I had a low day on Friday. I’ve had a persistent headache and fatigue for a few months now and a head cold on Friday brought out the worse of it. I’ve lived with depression for eight years now so I know when to have a day off to take it easy. Friday started with a 2 hour struggle to get out of bed. It was one of those days.
When I’m in these low moods my obsessive nature and harsh internal self critic can get completely hooked on little comments that people make. This blog is a reflection on this internal thought process to help you understand what might be going through a depressed person’s head.
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In conversation someone mentioned something about, “… being a big girl”, it was related to me being able to look after myself. I responded with “I use to be a lot bigger” and someone else in the conversation added, “keep away from the pork and you’ll stay that way”. In the moment I didn’t think anything of it. But my obsessive nature got hooked and over the afternoon I couldn’t let it go.
I became completely obsessed over everything I had eaten recently infront of said company. I replayed the dinner we had recently over and over and over in my head. I counted every calorie, it came out to about 2000KJ and 10gm of protein. Then my internal harsh critic got on board. It starting saying to me, “you are fat, lazy good for nothing, completely worthless, you should just curl up and die”. So now there was a battle going on in my head, the obsessor just going over and over and the critic telling me I’m worthless. Normally these thoughts aren’t that loud but they get overwhelming on low days.
My obsessor wanted to figure out how to write a response to those comments. This blog post is an attempt at pleasing the obsessor because I am still thinking about it after 4 days.
I know those comments come from good intentions, people say these things because they care. The only nutritional goals I stick too (under the advice of my weight loss clinics nutritionist) is to get 60gm of protein a day and to take my daily multivitamin. I’ve had a lifetime of people commenting on my weight. I thought I had developed a thick skin for it, obviously I hadn’t. Or maybe it just hurts more the closer to home it is?
I’m at a stage now where I can try to practice self compassion (I try but it’s hard). I would catch these thoughts and tell myself, “that’s not a very nice thing to say Sam, you are one of most proactive people I know. You are so far from lazy and worthless it isn’t funny. Look, you even had lunch with someone who thanked you for your help with their CV recently and they are starting a new job soon because of you. Remember that Buddhist monk on youtube? Try and practice letting go.” Here is the youtube video I was thinking of:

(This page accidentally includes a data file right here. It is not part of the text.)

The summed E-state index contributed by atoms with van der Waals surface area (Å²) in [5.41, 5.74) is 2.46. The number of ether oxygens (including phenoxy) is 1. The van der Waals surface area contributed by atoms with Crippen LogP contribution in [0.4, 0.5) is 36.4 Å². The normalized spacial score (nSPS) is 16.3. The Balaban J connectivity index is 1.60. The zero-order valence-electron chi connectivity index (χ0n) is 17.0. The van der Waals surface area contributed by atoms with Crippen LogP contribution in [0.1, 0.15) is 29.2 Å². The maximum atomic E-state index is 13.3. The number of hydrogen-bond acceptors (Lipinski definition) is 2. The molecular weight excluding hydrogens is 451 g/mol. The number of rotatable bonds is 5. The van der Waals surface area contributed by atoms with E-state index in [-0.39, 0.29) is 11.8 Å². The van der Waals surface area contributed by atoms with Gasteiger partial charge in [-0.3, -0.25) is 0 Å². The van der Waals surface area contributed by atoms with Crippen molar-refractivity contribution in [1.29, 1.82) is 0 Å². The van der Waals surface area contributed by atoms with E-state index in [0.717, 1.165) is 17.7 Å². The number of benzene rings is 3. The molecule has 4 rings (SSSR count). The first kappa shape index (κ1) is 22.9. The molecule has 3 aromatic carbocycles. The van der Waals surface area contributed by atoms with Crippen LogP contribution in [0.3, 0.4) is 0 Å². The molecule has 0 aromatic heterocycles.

How to be supportive
If someone has opened up about their mental health and they raise something like this with you, please don’t feel like you need to censor yourself. That is stressful and not healthy. Often when these things come up for me, I never raise them with the person who caused the trigger because I know deep down it’s just my mind overreacting. So being open and empathetic if someone does raise this is all I ask for.
Please be mindful of how your words can hurt. It reminds me of the common rhyme about sticks and stones I was told about as a kid. Here’s my new version:
Sticks and stones may break my bones
But harsh words from a loved one
Can make me wish I was dead
I’m grateful I’ve never been suicidal but I still live with this kind of depression on a fairly regular basis. My partner has probably seen me go through about 4 or 5 episodes now over a 2 year period.
I’m grateful I can be this open about this huge cause of internal stress. A lot of people who struggle with similar things aren’t as blunt as I am and keep the struggle to themselves.